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Computational Reacting Flows Laboratory
Hong Im's group develops advanced computational methods for modeling turbulent reacting flows applicable to internal combustion engines and gas turbines. The figure shows a snapshot of what would happen inside an HCCI (homogeneous charge compression ignition) engine during the ignition event in the presence of fuel and air that are not perfectly mixed. Red color indicates peak heat generation, leading to a propagation of ignition front.
Arvind Atreya's group studies fire and combustion, including advanced techniques for pollutant reduction such as radiative homogeneous combustion.
The Heat Transfer Physics Laboratory
The Heat Transfer Physics Laboratory studies nanoscale phonon/photon/electron energy conversion processes using advanced molecular dynamics simulations as well as material growth and MEMS fabrication.
The Multiscale Computational Nanoscience Laboratory
The Multiscale Computational Nanoscience Laboratory studies the formation and transport of nanoparticles during combustion. The Combustion Laboratory uses optical, thermal, and chemical sensors to probe combustion dynamics, including ignition and reaction kinetics.
Direct-injection lean-burn engines use highly stratified fuel/air mixture and flow conditions at the time of spark ignition to increase efficiency and reduce pollutant formation. Reliable ignition then requires that energy transfer from the spark plasma channel to the fuel be guaranteed even under highly transient mixture and turbulence conditions. High-speed laser imaging diagnostics that was developed at UM enabled studies that revealed the physics and chemistry of unsuccessful engine cycles.
The Combustion Laboratory
The Combustion Laboratory uses optical, thermal, and chemical sensors to probe combustion dynamics, including ignition and reaction kinetics.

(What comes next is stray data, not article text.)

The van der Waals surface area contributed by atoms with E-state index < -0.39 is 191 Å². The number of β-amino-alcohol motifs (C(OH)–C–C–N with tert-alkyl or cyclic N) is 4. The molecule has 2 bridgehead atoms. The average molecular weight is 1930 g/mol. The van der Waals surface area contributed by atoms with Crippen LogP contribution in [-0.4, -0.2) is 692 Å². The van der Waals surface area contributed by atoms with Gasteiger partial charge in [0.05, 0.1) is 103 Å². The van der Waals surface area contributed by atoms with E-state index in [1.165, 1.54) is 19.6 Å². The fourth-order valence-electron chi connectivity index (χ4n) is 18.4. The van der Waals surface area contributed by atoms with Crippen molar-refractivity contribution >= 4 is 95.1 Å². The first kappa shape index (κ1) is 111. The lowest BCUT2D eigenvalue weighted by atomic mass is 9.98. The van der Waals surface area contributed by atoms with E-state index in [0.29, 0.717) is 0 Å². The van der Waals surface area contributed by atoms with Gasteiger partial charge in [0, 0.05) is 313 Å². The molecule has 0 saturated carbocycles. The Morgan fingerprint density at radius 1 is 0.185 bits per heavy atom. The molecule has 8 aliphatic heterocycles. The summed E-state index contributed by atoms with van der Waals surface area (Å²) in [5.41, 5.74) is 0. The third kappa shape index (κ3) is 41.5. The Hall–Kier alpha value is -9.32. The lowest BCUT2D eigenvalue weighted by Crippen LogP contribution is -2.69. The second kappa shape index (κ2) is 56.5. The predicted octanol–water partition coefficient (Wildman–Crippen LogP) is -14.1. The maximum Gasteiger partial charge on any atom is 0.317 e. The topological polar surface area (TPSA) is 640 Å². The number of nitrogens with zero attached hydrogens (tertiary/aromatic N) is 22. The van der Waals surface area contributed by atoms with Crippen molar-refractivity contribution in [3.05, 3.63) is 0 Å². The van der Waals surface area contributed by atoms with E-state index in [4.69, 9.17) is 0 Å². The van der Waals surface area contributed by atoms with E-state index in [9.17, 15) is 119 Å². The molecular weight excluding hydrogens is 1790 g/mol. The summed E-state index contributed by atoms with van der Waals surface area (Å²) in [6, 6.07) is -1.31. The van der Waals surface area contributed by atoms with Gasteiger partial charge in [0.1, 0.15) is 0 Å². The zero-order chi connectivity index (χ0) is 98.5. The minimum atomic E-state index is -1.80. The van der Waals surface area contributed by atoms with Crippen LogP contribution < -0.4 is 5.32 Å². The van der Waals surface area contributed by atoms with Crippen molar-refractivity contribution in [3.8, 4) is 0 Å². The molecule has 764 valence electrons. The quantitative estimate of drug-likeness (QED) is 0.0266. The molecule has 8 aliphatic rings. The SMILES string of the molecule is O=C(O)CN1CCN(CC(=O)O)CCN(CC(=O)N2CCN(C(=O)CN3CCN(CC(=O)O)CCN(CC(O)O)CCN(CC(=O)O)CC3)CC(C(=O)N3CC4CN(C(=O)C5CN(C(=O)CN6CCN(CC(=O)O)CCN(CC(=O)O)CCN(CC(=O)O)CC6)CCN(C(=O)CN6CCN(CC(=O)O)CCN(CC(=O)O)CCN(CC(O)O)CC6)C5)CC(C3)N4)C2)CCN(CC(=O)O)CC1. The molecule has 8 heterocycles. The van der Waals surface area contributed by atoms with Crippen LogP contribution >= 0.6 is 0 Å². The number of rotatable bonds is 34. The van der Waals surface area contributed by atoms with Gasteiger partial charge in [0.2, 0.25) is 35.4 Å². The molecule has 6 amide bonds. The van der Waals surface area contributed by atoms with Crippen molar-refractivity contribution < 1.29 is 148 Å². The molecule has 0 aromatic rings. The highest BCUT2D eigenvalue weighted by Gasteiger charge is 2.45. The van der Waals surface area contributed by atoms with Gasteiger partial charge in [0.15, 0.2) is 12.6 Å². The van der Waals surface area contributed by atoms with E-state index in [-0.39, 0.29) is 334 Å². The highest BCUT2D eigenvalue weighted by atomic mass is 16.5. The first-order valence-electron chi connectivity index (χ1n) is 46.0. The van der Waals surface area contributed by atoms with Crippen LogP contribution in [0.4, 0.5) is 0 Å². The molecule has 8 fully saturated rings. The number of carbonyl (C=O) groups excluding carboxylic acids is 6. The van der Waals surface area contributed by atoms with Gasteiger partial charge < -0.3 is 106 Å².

A significant portion of the research in thermal sciences at UM has applications in automotive engineering. The development of new, more sustainable technologies is a strong focus. Topics of research include automotive systems design, internal combustion processes and systems, friction in spark ignition engines, development of transient diesel engine simulation, diesel engine combustion, natural gas operation of diesels, hybrid propulsion technology, alternative fuels, and fuel cells for HCCI engines. Researchers also work on related topics such as pollution formation and nanoparticle interactions with biomolecular systems.
Other areas of research include heat and mass transfer, energy conservation, fire suppression and flow spread, refrigerant properties, metal hydride heat pumps and hydrogen storage, micro-scale power generation as an alternative energy source, thermoelectric energy conversion, and nanoparticle growth and self-assembly. Researchers have ties to other departments and programs at UM including Chemical, Biomedical, and Aerospace Engineering; and the Applied Physics Program. Work in the thermal sciences is funded by diverse sources, including the NSF, the Airforce Office of Scientific Research, the US Army, the US Department of Energy, and the National Aeronautics and Space Administration.
Combustion, fire, heat and mass transfer, fire suppression
Metal hydride heat pumps and hydrogen storage
Computational methods for reacting flows
Heat transfer physics related to novel and efficient energy conversion
Microscale heat transfer, photovoltaic energy conversion
Molecular spectroscopy, development and application of laser techniques for combustion diagnostics
Nanoparticle interactions with biomolecular systems
Reburn and co-firing technologies, pollution mitagation